|10:00||Rhythm and Reason Seminar|
|13:00||Making Histories Lecture|
|16:00||Making Histories Seminar|
The image above shows what my timetable was like during my first term of studying History at York. Don’t worry, I said the same thing as you: ‘Do we only have 5 hours of teaching?!’. Well the answer is technically yes, but trust me, studying History at York is harder and more rewarding than just 5 hours a week.
For those of you wondering what the modules that I completed in my first term involve, I will give a short description. ‘Making Histories’ is the compulsory module which involves skills which are necessary to study History at an advanced level at any university. These skills involve such things as bibliographies and referencing, analysis of primary and secondary sources and essay structure. The course is taught across lectures and seminars. Lectures provide a basic overview, whereas practical work such as source analysis happens during the seminars.
My other module in first term was called ‘Rhythm and Reason’. This fun sounding title was a course about the history of the radio in the twentieth century. You’re probably pulling a funny face whilst reading the words ‘history of the radio’ – trust me I got a few from people when I told them what I was studying! But that is the great thing about York – the options available to you. Unlike some universities, which may specialise in a particular period, at York we cover every period of history and every corner of the globe. For example, after Christmas I will begin a module on post-war Japan. Also, a lot of the teaching at York is done through seminars. So instead of listening to somebody stood at the front of a room for an hour, we are much more engaged with our lecturers. Seminars involve up to 15 people in a room analysing and debating the issues that have arisen. This method of teaching is a speciality of York and I have found it extremely effective.
Rhythm and Reason is what is known as a ‘period topic’. You chose your period topic before you arrive and I had a choice of about 12. The choices range from the end of the Roman Empire to the twentieth century. My advice would be to go for something which you never had the opportunity to study at school. In no circumstance would I have been able to study a module on radio history before coming to York, but it sounded amazing- and it was. Also, remember that the first year marks don’t count towards your final degree, you just have to get above 40%. Therefore, it’s not the end of the world if you try something new and it doesn’t work out.
If you try something new and you are struggling, then there is the support there to help you. Every student is assigned a supervisor (an academic member of staff) who is your point of contact for the entirety of the three years. Each member of staff also has student hours. These student hours are normally two hours a week when each member of staff puts down their own work and open their doors to students to ask any questions on the work, or offer any support that you need. It is a really useful service as often, academics really relish talking to you about their work.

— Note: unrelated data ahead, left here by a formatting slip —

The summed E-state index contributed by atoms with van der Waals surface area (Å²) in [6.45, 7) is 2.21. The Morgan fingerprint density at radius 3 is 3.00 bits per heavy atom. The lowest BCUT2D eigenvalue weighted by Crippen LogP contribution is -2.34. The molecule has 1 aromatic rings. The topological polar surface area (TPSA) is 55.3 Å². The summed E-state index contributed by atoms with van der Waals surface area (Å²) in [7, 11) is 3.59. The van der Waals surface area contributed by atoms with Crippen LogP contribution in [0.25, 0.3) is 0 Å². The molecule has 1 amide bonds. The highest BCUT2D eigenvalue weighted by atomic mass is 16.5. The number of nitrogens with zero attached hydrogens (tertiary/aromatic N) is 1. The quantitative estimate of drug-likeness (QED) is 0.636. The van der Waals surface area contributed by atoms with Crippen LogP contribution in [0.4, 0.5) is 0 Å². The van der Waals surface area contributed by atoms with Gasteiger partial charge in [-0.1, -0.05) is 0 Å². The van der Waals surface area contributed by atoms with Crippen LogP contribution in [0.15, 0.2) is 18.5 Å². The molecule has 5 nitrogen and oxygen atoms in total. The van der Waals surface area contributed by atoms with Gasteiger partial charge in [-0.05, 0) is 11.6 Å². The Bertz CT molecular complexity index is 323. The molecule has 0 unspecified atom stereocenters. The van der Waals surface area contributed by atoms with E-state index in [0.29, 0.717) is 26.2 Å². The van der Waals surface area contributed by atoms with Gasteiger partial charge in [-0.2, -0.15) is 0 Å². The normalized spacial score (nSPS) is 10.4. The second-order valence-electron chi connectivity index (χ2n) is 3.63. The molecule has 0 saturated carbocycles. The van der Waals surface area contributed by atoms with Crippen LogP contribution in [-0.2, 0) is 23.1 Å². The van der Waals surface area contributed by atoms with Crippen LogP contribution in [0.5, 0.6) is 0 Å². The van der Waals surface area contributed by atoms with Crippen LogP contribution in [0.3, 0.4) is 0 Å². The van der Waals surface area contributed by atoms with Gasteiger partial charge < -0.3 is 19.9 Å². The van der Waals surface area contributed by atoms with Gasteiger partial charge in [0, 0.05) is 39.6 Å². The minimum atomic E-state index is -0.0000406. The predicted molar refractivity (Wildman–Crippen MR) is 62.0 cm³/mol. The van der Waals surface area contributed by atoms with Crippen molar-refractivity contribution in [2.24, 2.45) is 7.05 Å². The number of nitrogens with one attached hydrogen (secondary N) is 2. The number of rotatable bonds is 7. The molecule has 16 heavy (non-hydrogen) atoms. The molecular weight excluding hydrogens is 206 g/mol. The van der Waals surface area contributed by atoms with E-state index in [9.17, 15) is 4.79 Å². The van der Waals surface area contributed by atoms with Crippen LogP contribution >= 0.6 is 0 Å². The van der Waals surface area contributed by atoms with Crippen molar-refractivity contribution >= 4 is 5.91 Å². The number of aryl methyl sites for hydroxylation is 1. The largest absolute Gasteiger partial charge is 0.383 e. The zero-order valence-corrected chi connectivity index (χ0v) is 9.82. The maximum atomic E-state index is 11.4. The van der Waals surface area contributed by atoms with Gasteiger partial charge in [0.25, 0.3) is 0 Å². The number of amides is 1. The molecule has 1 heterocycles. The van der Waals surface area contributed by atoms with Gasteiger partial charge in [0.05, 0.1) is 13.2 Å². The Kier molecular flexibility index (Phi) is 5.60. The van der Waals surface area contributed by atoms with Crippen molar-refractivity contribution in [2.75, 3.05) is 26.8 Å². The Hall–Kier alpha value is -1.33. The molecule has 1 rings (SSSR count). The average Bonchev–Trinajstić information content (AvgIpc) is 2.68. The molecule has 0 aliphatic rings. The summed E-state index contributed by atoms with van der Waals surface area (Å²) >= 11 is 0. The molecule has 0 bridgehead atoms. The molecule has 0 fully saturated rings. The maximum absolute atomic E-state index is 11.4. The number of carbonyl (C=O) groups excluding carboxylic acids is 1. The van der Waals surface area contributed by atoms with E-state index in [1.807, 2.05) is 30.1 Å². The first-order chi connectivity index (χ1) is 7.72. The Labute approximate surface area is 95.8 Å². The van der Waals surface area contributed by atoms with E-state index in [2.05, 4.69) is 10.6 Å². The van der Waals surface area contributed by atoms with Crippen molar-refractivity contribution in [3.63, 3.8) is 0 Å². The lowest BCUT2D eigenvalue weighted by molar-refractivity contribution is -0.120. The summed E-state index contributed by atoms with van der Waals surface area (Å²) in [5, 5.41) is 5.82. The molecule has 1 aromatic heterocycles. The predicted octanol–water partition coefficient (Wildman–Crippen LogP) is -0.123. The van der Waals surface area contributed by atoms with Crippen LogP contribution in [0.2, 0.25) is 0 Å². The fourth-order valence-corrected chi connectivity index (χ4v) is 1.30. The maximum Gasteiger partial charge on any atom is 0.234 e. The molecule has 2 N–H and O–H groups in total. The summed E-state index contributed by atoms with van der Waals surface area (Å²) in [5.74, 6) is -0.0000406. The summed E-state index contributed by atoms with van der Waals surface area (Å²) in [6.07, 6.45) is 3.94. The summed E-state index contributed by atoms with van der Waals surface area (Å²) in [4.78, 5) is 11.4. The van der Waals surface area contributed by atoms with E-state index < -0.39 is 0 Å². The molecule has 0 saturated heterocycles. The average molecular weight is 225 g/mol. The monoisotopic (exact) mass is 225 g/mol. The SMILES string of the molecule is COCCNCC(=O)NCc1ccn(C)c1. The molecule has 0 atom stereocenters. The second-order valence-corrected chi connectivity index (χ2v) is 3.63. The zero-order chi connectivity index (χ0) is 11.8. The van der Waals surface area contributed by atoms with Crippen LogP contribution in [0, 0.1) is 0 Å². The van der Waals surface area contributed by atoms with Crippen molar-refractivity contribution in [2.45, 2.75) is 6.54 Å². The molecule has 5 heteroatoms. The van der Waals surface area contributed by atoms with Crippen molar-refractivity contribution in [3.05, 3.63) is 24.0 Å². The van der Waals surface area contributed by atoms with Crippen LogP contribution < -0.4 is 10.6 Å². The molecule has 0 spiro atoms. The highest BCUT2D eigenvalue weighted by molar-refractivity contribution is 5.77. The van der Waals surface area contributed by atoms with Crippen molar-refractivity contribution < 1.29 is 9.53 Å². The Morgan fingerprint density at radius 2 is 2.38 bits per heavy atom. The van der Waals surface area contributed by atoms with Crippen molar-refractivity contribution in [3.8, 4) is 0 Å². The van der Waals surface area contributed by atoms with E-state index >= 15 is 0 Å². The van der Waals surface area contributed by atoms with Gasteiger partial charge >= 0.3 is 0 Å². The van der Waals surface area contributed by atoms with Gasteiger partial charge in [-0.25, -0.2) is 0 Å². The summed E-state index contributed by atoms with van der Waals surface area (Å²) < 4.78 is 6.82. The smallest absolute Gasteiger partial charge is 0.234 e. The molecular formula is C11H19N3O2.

Their is also a myth around history that you have to fight other students to gain access to books from the library. This just isn’t true. The library offers a great system. Most of the reading you need to do for a seminar are digitalised and online so you can access them whenever you want. For any texts that aren’t online, there is a section in the library called ‘key texts’. This section has important texts for the module which are in high demand. However, you can only borrow these texts for four hours at a time. This system prevents one single person holding onto the texts for a long time.
|09:00||Reading for Rhythm and Reason procedural essay|
|10:00||Rhythm and Reason Seminar||Making Histories seminar reading||Prepare for Making histories lecture|
|13:00||Making Histories Lecture||Reading for Rhythm and Reason procedural essay||Making Histories seminar reading||Rhythm and Reason Seminar Reading||Reading for Rhythm and Reason procedural essay|
|14:00||Finish any notes for making histories lecture||Reading for Rhythm and Reason Procedural essay||Making histories seminar reading||Darts Practice|
|15:00||Reading for Rhythm and Reason Seminar|
|16:00||Reading for Rhythm and Reason Seminar||Cricket practice||Making Histories Seminar|
|After 6||College Pool||College Darts||Sports Socials||University Darts||Table Tennis match|
Above is a timetable that shows the contact hours in italics, but I have added extra curricular activities from my experience of first term. When you compare the two timetables, you see that your free time quickly fills up with reading for modules as well as sport and social activities. However, this should be seen as a benefit of studying History. Unlike many other degree programmes history students have the opportunity to carry on with any sport, clubs or musical activities they have previously enjoyed, as I did with cricket. Likewise, you have the opportunity to try something new, as I did with darts.
Although my timetable seems relatively full, there are several other events and activities that could’ve been added if I was writing this blog looking at a later time in the year. For example, at the end of first term I ran for sports rep on the Alcuin committee, which I got. As a result, I attended Alcuin committee meetings on a Tuesday night from 6:30 to 7:30. Also, a great benefit of coming to York is that students have the opportunity to study a foreign language at no extra cost. This is a great way to boost your CV.